Published: 01st December 2020
This mother of two launched an online storytelling platform to promote stories in regional Indian languages. Check it out
Shikha Dalmia, along with her mother-in-law Madhurata Deshmukh, launched Spin A Yarn in Mumbai to ensure kids have access to stories in their mother tongue
Around two years ago, Madhurata Deshmukh visited the US for a period of six months, leaving behind her beloved grandchildren. Her grandchildren, who were used to listening to stories from their grandmother, began to miss her and those stories immensely. That is when their mother, Shikha Dalmia planned to ask Madhurata to send videos and audios of her narrating stories. "These stories were made up by my mother-in-law, who narrates it in Marathi, and it can't be found in any book," says Shikha. When she received the videos, Shikha realised that there are so many other children who don't get the opportunity to listen to such stories. This prompter her and Madhurata to launch Spin A Yarn, an online storytelling platform, where stories are usually narrated by the elderly for children through YouTube videos or podcasts.
Shikha feels there is a need to improve the basic language skills of children. "Nowadays, there are more nuclear families and a general lack of connection to the regional languages. English has become the predominant language in an urban setup. Children tend to gravitate more towards it rather than their mother tongue. This is why we decided to begin Spin A Yarn and narrate stories only in regional languages on the platform," states Shikha. Other than videos, podcasts, Spin A Yarn also focuses on children's writing, plays and poetry. "Children can send in their own writing or a video of them performing a self-written play for the platform," says Shikha.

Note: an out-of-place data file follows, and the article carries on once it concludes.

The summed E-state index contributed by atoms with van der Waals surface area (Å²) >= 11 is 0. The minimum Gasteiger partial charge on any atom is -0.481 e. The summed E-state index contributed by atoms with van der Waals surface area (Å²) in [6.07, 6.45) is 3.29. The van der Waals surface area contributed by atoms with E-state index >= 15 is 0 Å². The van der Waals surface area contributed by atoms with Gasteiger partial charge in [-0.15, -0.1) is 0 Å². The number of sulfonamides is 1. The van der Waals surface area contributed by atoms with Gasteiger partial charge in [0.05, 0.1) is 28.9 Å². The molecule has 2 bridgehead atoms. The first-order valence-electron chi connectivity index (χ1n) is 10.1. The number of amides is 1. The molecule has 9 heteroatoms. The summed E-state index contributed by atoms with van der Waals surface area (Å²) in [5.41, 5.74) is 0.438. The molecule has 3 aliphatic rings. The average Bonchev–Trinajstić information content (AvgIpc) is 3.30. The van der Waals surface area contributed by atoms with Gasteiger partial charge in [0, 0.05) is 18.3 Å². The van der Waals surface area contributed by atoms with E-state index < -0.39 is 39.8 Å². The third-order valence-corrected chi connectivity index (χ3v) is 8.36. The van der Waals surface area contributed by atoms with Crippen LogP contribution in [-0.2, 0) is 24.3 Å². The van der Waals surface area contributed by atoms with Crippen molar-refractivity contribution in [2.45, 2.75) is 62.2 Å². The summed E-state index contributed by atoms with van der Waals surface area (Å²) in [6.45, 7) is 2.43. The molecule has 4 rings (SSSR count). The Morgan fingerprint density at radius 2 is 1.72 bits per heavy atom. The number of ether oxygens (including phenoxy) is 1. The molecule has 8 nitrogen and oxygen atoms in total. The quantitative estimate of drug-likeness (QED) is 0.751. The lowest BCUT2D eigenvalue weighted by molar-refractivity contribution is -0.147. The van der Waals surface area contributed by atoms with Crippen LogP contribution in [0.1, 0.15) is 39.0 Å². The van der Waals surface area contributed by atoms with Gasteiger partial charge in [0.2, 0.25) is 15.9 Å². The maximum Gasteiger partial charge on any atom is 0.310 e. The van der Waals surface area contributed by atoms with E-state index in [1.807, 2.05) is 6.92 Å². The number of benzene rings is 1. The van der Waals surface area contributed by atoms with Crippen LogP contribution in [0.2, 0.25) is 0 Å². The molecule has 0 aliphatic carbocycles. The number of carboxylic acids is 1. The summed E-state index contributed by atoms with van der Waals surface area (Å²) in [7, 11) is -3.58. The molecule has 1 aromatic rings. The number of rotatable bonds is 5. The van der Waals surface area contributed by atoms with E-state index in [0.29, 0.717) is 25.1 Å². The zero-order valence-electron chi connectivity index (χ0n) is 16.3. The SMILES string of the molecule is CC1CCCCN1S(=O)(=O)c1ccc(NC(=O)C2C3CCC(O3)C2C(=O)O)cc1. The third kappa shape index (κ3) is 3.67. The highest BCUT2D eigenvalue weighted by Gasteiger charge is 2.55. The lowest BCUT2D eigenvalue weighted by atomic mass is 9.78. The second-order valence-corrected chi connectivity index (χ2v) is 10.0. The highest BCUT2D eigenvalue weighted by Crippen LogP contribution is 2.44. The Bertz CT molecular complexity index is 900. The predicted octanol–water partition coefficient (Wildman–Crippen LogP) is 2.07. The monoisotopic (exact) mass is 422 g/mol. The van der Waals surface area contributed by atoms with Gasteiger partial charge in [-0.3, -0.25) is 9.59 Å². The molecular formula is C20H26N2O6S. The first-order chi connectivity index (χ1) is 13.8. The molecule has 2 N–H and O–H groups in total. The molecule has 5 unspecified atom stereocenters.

Shikha Dalmia, Founder, Spin A Yarn (Pic: Spin A Yarn)
The platform has collaborated with UNESCO and the central government's Bhasha Sangam to promote the 22 Indian languages recognised in the Constitution. "That is how we get a lot of storytellers in our platform. So we have everyone from the elderly, who joined soon after my mother-in-law started recording, children of various age groups and even professional storyteller. A lot of enquiries come from UNESCO as well," says Shikha, who is also a fashion designer. After registering on the website, a storyteller's profile is screened by a team of ten and then their content is uploaded on the platform.
Speak out loud
With over 120 narrators on the platform, Spin A Yarn has now expanded and also collaborates with several schools across Mumbai, where it is based, as part of their Read Aloud Project. "As part of this project, parents are invited to the schools and asked to read and enact stories aloud to their children. The project aims to inculcate the habit of reading among children, something which has diminished nowadays due to television and social media," says Shikha, adding, "When parents read aloud, the children can ask questions if they don't understand something. This doesn't happen if they are reading something just on their own." Due to the COVID-19 pandemic, the Read Aloud Project will be conducted online this year, says Shikha. "We are hoping to conduct it in December or January," adds Shikha.
Storytelling session (Pic: Spin A Yarn)
Last month, Shikha also launched a Daughters of India series on the website. As part of this latest initiative, young girls are asked to research and write about iconic women in India's history — from Savitribai Phule to Ahilyabai Holkar. It began with her eight-year-old daughter but now other girls have also joined the initiative. The girls have to research about the women and then write about them before narrating it on video, which gets uploaded every Sunday on Spin A Yarn's social media channels. "We have so many women of repute but they are seldom talked about. Everyone should know about them, especially the young girls, who can get inspired. The contribution of women to the country is immense and that should be recognised," says Shikha.